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Infotainment Systems on Par With Cell Phones for Distracted Driving

Study reveals cars already have plenty of things to distract drivers.

by on Oct.05, 2017

Newer infotainment systems often require drivers to avert their eyes from the roads, leading to more dangerous driving.

For so long, researchers have focused on how cellular phones facilitate a variety of distracted driving behaviors, such as texting and driving. A new study now shows that vehicles themselves can be a distraction.

The AAA Foundation for Traffic Safety released a report suggesting that the latest infotainment systems in new vehicle promote distracted driving behaviors and on a scale greater than cell phones.

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Fatal crashes are on the rise in the U.S., and distracted driving is a major reason for the increase, the foundation believes. Deaths involving distracted driving jumped 8.8% to 3,477 in 2015, the latest year in which statistics were available, according to the National Highway Traffic Safety Administration.

“Some in-vehicle technology can create unsafe situations for drivers on the road by increasing the time they spend with their eyes and attention off the road and hands off the wheel,” said Dr. David Yang, executive director of the AAA Foundation for Traffic Safety.

(New vehicles costing Americans an extra $706 each month. Find out more, Click Here.)

“When an in-vehicle technology is not properly designed, simple tasks for drivers can become complicated and require more effort from drivers to complete.”

In AAA’s study, which included 30 infotainment systems tested by University of Utah researchers, distraction was “very high” on 12 of systems, “high” on 11 and “moderate” on seven. None of the systems generated “low” distraction, according to the researchers.

Subaru's infotainment system uses a 6.2-inch touchscreen, though there's also a 7-inch, which still requires the driver to look away from the road.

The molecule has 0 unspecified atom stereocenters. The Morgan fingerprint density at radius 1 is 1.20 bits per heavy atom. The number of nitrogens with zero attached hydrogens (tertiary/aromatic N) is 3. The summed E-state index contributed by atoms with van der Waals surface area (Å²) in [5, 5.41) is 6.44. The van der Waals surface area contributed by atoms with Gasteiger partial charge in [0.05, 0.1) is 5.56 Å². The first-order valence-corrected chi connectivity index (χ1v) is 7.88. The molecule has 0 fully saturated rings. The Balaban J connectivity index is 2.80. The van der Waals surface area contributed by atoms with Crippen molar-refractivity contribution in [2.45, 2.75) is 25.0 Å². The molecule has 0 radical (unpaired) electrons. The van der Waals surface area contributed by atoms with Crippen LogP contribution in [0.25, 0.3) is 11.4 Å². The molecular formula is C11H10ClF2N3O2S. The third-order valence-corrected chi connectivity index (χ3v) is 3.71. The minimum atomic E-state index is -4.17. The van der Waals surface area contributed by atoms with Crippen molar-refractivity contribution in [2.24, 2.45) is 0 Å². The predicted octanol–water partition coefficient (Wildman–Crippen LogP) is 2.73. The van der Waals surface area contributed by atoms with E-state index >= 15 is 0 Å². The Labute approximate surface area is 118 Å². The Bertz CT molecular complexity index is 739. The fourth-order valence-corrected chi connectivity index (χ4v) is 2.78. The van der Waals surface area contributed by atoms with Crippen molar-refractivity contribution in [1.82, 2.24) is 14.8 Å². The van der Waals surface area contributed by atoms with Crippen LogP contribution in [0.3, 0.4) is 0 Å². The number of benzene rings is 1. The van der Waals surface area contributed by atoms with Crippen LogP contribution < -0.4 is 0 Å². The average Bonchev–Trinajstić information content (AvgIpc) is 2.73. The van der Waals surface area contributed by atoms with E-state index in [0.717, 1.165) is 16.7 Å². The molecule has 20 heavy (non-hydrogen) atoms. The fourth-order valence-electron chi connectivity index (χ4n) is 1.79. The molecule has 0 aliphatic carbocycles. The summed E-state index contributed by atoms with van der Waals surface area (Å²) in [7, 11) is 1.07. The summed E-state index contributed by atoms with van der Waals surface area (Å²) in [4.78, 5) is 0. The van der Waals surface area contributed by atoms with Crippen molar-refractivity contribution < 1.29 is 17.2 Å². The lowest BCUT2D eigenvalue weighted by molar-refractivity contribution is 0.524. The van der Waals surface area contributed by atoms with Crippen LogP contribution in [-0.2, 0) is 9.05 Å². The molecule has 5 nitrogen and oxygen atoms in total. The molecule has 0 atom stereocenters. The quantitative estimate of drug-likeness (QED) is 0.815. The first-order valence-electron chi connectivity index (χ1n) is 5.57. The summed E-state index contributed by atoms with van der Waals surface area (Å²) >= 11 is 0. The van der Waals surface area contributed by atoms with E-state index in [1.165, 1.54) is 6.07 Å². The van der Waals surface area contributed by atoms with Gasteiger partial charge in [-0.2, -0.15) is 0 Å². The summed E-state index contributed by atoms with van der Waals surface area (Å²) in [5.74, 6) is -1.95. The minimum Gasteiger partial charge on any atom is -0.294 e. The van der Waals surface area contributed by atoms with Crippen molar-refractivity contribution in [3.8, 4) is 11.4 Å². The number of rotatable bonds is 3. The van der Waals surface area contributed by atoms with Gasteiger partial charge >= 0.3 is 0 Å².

Infotainment systems are typically touch-screen based systems that provide directions, music, phone capability and radio, among other options. The 12 systems that rated high, include:

  • Audi Q7 QPP
  • Chrysler 300 C
  • Dodge Durango GT
  • Ford Mustang GT
  • GMC Yukon SLT
  • Honda Civic Touring
  • Honda Ridgeline RTL-E
  • Mazda3 Touring
  • Nissan Armada SV
  • Subaru Crosstrek Premium
  • Tesla Model S
  • Volvo XC60 T5 Inscription

(Click Here for details about why teen drivers are three times more likely to die in a crash.)

Programming navigation was the most distracting task, taking an average of 40 seconds for drivers to complete, the group noted.

When driving at 25 mph, a driver can travel the length of four football fields during the time it could take to enter a destination in navigation — all while distracted from the important task of driving. Programming navigation while driving was available in 12 of the 30 vehicle systems tested.

There were 11 vehicles rated “high” through the testing, including: Cadillac XT5 Luxury, Chevrolet Traverse LT, Dodge Ram 1500, Ford Fusion Titanium, Hyundai Sonata Base, Infiniti Q50 Premium, Jeep Compass Sport, Jeep Grand Cherokee Limited, Kia Sorento LX, Nissan Maxima SV and Toyota Rav 4 XLE.

(Millennials favor practical cars over luxury models. Click Here for the story.)

Meanwhile the Chevrolet Equinox LT, Ford F250 XLT, Hyundai Santa Fe Sport, Lincoln MKC Premiere, Toyota Camry SE, Toyota Corolla SE and Toyota Sienna XLE earned “moderate” ratings. No vehicle tested received a “low” rating, according to AAA.

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